This Week’s Thought: I’m so depressed.
This week we’re fasting from the thought that says, “I’m so depressed.” So often, depression is anger turned inward at ourselves for our shortcomings and mistakes.
Perhaps you’ve thought: “Life’s a drag; what’s the point of anything; I’ll never be happy.” These thoughts are designed to rob you of the joy and confidence that produce supernatural strength in our lives.
Let’s put an end to this way of thinking:
1. Stop condemning yourself. Condemnation is a mindset that robs you of joy and peace. Romans 14:22 says,”Happy is the man who does not condemn himself…”
2. God’s still working on you! Philippians 1:6 says lighten up on yourself. He began a good work in you; He’ll finish it! Trust God that you’re making progress. You’re not standing still.
3. Tap into the power of believing. 1 Peter 1:8 says: “…though you do not see Him now, you BELIEVE in Him, and are filled with inexpressible and glorious joy.” Believe the promise of God regardless of what you see; and depression will begin to leave.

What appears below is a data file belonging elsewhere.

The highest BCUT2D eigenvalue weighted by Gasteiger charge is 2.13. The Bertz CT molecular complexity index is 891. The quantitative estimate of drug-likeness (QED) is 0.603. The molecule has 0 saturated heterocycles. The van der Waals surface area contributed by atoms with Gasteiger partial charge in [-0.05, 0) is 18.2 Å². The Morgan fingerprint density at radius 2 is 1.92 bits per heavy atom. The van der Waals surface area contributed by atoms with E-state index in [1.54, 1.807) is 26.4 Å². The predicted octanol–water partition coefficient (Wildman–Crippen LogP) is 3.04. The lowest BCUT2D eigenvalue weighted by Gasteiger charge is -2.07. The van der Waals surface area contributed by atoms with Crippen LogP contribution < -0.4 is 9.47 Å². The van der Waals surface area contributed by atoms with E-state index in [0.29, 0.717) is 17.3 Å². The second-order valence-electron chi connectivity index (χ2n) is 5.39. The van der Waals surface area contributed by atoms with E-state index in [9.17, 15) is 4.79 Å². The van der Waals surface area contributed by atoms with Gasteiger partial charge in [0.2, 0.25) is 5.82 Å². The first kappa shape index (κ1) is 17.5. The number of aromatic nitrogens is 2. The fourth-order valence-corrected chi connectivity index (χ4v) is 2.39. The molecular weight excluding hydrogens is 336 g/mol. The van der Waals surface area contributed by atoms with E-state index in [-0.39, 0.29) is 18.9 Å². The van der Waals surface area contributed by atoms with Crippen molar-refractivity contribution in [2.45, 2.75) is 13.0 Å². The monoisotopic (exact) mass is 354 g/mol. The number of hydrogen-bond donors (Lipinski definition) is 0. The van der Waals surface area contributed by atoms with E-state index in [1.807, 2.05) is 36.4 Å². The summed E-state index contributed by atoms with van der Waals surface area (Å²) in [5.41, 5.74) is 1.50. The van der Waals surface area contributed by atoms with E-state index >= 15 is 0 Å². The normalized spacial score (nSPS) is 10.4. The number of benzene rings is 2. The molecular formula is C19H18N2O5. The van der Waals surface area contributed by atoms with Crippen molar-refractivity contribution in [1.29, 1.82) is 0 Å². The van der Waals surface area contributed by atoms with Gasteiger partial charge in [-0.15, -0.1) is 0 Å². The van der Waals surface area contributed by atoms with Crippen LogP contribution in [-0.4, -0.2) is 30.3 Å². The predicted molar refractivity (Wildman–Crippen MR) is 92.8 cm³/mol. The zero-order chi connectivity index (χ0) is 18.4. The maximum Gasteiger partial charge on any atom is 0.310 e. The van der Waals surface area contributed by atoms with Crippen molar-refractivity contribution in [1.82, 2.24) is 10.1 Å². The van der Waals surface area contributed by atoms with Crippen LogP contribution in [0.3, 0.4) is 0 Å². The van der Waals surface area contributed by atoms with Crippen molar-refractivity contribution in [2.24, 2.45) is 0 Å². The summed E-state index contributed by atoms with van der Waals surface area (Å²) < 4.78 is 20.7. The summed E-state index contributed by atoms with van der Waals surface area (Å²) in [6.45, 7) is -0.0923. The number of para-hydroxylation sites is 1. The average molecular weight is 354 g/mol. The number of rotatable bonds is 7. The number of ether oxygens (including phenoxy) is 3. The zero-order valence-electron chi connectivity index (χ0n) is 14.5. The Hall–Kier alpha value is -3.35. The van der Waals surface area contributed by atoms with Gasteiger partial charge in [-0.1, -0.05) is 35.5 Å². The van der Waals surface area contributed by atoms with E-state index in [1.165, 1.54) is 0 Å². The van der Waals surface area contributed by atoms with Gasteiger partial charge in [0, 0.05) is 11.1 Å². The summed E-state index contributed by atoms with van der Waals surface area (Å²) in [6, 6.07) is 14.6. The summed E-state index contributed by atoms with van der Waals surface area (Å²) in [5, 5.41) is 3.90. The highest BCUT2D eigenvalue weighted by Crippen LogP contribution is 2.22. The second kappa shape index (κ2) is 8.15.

4. Recognize and eliminate negative thoughts, one at a time. For example, if you think “this will never work,” replace it immediately with: “It will work, because God is perfecting (completing) whatever concerns me.” (Psalm 138:8)
5. Surround yourself with positive people. Positive thinking and speaking is contagious; just as negative thinking is. Only be around those who create an atmosphere of victory with their words.
6. Remember, you are not helpless. Thoughts of helplessness bring depression. The Holy Spirit is our Helper. (John 14:16-18; John 15:26; John 16:7)
THINK IT & SAY IT:
I will never be depressed another day in my life I decide to stop condemning myself and beating myself up for my shortcomings. I believe God is working on me every day.
I am not a negative thinker. I am positive. God is for me, with me and in me, therefore depression cannot stay. I command every ounce of depression to loose me and let me go; be removed and cast into the sea, in Jesus’ Name!
The joy of the Lord is your strength,
— Gregory Dickow via www.thinkingfast.org